Wednesday, May 28, 2014

Response to a message on a web site

On the evening of May 27, 2014, I received a message from a young woman on a unique networking web site I participate in that relies on making connections through common experiences. The experience that I have in common with the woman who contacted me is a diagnosis of Dysthymia. According to her profile, she had just created her account that day:
I am 19 and i have Dysthymia. I will be 20 soon and i would like to have children in 3-5 yrs. I dont want to be dependent on medication, because if i am, i cannot have them. If i am off of meds i am crazy. I dont take them like i am supposed to. I feel like my old self (my NORMAL self) is trapped in this foreign body, trying to break free.
I was a little surprised by the message and was unsure about how to respond, though I definitely wanted to. I decided to take some time to think about what she said and reply to her the next morning. What follows is my response:
Hello, dear. 
I can appreciate your concerns about having children while medicated. My girlfriend is on anti-depressant medication as well, wants to have children and is also worried about what effects the medication would have on our baby. 
I would suggest talking to a doctor about what your options are—when the time comes. They’re going to be in a much better position to tell you what the risks are.
I’m trying to imagine what it would be like if my girlfriend were to stop taking her medication for a pregnancy. I love her very much and would definitely be there for her, support her and help her any way that I can. I would hope that when the time comes for you, if you were to go off your meds to have children, that you have someone in your life to help, comfort and support you through that time. Of course, we all hope for the ideal, to be part of a loving couple deciding to start a family. 
It’s good to remember also that antidepressants are not addictive. We certainly “depend” on them to regulate our moods and keep us emotionally balanced but, in my experience at least, I’ve never thought of my meds making me happy, just keeping me chemically balanced and allowing me to experience life’s ups and downs in a more typical fashion.
I remember when I first started taking antidepressants in the late ‘90s and they finally started to kick in. I was still in the military and I remember walking from my barracks to the administration building and thinking to myself… “I’m not sad… something’s not right… this isn’t normal… no, wait a minute… this is what normal is supposed to feel like.” 
After a while, I tried to go off of the medication, wondering if I could maintain that balanced without it… but I discovered that that simply wasn’t the case. Dysthymia is a chronic illness. It can’t be cured, just treated. So, I simply had to accept the fact that I would have to be on antidepressant medication for the rest of my life. I have since made my peace with that. I would rather have this daily routine of taking some pills first thing in the morning and living an emotionally healthy life than take my chances without them.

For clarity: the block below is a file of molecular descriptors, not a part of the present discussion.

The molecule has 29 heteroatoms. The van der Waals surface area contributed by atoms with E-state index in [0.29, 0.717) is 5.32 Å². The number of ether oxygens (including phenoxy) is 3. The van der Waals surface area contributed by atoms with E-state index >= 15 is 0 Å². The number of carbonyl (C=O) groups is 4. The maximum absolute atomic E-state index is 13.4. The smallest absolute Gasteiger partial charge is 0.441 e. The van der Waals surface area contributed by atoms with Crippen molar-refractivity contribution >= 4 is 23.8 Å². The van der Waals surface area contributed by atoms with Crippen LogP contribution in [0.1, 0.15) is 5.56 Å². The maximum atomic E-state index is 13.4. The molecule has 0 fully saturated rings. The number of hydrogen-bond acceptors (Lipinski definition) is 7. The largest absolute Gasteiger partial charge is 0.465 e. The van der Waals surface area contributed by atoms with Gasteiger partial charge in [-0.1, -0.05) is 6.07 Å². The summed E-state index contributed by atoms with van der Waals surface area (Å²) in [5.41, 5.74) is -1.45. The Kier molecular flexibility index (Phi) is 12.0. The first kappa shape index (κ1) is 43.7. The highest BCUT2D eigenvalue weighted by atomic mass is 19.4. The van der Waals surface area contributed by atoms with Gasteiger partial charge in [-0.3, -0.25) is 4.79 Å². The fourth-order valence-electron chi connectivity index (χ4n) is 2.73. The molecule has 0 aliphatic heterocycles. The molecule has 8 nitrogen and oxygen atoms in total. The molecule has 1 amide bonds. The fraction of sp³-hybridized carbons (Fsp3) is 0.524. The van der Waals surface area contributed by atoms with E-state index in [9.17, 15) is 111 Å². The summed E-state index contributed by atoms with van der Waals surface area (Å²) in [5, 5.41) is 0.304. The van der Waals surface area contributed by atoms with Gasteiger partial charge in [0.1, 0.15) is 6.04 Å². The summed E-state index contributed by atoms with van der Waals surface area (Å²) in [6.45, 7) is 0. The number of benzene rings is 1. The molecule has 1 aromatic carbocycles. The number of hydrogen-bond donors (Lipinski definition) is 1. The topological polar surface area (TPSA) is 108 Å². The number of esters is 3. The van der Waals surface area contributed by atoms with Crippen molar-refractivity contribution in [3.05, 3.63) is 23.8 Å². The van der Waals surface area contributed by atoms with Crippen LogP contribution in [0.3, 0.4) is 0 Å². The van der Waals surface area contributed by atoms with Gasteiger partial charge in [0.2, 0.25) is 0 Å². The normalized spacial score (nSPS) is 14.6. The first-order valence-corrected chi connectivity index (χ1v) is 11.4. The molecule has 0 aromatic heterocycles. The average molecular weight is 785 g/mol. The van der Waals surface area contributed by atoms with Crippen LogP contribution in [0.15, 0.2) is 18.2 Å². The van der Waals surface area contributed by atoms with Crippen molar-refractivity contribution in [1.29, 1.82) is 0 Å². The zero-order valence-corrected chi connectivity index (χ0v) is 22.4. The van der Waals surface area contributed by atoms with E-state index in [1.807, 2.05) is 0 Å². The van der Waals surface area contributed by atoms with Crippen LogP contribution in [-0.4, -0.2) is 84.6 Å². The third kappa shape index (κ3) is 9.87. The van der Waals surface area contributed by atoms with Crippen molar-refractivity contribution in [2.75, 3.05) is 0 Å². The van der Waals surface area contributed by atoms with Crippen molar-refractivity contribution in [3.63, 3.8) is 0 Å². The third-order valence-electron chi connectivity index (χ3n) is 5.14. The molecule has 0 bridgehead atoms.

I’ve tried going off of my meds a few times over the years. The results weren’t pretty. I have also been hospitalized a number of times for my depression and being suicidal. Thankfully, I’ve always been able to recognize when I needed help and knew what I needed to do to get it. 
I’ve been trying to wrap my mind around what you said about feeling as though your “old self (…NORMAL self)” is “trapped in this foreign body…”
When I first read your message last night, I wasn’t sure what to make of it. I knew that I would have to sleep on it and give it some more thought in the morning before I responded. 
Let me start by saying something that is trite but true: There is no such thing as “Normal.” 
There might be “typical,” “common” and “usual” but there are so many variations in lives, experiences and abilities to cope with them (helped and hindered by any number of factors from our upbringing to our use or misuse of pharmaceuticals both prescribed and/or acquired by other means) that everyone’s experiences are inherently unique.
Please consider what your “old/normal” self was: a person with an untreated illness. Of course, when we’ve lived with the illness for so long, it does become our “normal” and as human beings, we tend to find comfort in what’s familiar—even if what’s familiar isn’t pleasant or healthy—it’s what we know and it feels easier and safer to stick with an unpleasantness that’s familiar than to summon the courage to face a life with considerably less pain but is completely alien to us. 
Please don’t think of yourself as “trapped.” The real prison lies in giving in to the illness. You needn’t try to break free because you are free. This doesn’t mean that your concerns aren’t valid and worthy of being addressed but know that treating your illness is what gives you the lucidity to be aware of things that might otherwise be ignored. Would you even think about having children were you not on medication? If you were, what would your motivations be for having them compared to your present motivations? I can only speculate but it’s not unusual for people to try and “cure” their ills by having children, hoping that they will fill a hole that they feel is in their lives. Ultimately, this turns out to be a very unhealthy environment for the children. Consider that by treating one’s illness first, one’s reasons for having children would be more about bringing into the world a new generation of individuals to live their own lives and not existing for the sole purpose of addressing the “needs” of their parents. 
I’m not suggesting that that is your motivation for having children. I just want you to understand that by treating your illness first—taking care of yourself—you’ll be a better caregiver and mother to your children. 
Thank you for contacting me and sharing your experience and concerns with me. I really appreciate making this connection with you and I hope that I’ve been able to say something here that’s been helpful.

Thursday, May 22, 2014

I've been working

May 21, 2014
Salt Lake City, Utah
Hi Dad,

I got your message when you called. Sorry it’s taken me so long to
get back to you. I’ve been pretty busy.

I worked on that movie I told you about for two weeks as a
Production Assistant. It was really hard work because we were trying to
complete about a month’s worth of work in about 12 days. I remember
saying to someone on set, “I wish my Dad could see how much physical
labor is involved in making movies.” You have to move around a lot of
heavy equipment like large lights and various metal stands, set them up
for the shot, adjust them, take them apart and then move them to the next

We were filming in Brighton near the ski resort so we also had to
contend with the snow which meant shoveling and we were also doing a